Randall Stross, author of “A Practical Education: Why Liberal Arts Majors Make Great Employees,” tells Inside Higher Ed that “conscientious students in the liberal arts can demonstrate great skill in many things: learning quickly, reading deeply, melding information from diverse sources smoothly, collaborating with others effectively, reasoning logically, writing clearly.” That is precisely what most employers seek.
Unfortunately, the rush to make education pay off in concrete ways has resulted leaving behind the humanities in favor of an increasingly narrow focus on vocational education. This has led to a generation of students who aren’t able to think critically or write clearly.
Writing, especially, seems to be the skill most underdeveloped in recent graduates, even though a vast majority of employers — 80.3%, according to 2017 research by NACE — seek candidates with strong writing skills.
According to English professor Verlyn Klinkenborg the problem is that writing isn’t a practical skill. In other words, you can’t master it by taking one or two writing courses. Rather, the ability to write well is directly related to the ability to think critically, a skill that’s developed through the broader work of humanities courses, which encourage students to engage in conversation with the world around them and the totality of the human experience.
Ironically, the intense focus on narrow education-to-career pathways is the result of a belief on the part of many students, parents, and policymakers that this is what will make students employable. Yet research by the AAC&U has shown that four out five employers believe that all students — including vocational and pre-professional students — should acquire a broad education.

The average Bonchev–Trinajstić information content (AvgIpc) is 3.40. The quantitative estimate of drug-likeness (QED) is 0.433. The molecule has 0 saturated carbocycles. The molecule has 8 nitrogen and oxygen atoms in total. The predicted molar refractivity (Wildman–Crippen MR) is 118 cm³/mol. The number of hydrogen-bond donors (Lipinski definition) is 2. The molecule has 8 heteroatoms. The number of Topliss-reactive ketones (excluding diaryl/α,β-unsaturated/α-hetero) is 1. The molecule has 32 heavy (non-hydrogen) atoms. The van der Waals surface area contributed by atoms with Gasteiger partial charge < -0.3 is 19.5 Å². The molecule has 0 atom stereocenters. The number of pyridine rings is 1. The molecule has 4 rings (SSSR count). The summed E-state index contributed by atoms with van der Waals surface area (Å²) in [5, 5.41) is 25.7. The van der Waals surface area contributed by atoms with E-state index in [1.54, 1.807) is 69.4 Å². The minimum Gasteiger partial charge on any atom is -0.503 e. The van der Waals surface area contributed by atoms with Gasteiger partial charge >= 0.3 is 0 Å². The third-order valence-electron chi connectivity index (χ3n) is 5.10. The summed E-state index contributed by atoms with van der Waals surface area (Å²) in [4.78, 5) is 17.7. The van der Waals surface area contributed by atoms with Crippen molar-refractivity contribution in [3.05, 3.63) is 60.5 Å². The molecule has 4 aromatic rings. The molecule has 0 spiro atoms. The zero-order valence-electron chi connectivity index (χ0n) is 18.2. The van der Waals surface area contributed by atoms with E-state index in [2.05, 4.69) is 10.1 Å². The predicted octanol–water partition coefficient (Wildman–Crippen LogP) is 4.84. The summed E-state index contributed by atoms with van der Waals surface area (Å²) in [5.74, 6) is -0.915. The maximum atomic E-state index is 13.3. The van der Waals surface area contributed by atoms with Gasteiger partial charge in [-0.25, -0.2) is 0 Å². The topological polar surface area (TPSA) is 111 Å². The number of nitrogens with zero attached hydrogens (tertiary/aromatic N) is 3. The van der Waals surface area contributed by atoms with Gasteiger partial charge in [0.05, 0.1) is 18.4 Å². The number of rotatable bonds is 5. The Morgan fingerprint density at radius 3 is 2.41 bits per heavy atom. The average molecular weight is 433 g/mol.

Understanding the value of learning across the disciplines, schools such as Virginia Tech require all undergrads to choose a third of their credits from their Curriculum of Liberal Education. Additionally, schools such as Brown University and George Mason University focus on both “writing across the curriculum” and “writing in the disciplines” to develop students’ ability to communicate convincingly in any context.
It’s worth noting that Harvey Mudd College, the college that produces the highest-earning graduates according to PayScale, may turn out consistently high-earning engineers, but at its heart, it’s a liberal arts college.
3. Helping Students Translate Academic Skills to Workplace Skills
Though traditional academic courses provide valuable learning experiences, the translation problem remains. Even when courses develop the skills employers are looking for, it’s not always clear to students how to apply those skills in a workplace setting or how to sell themselves when it comes to finding a job.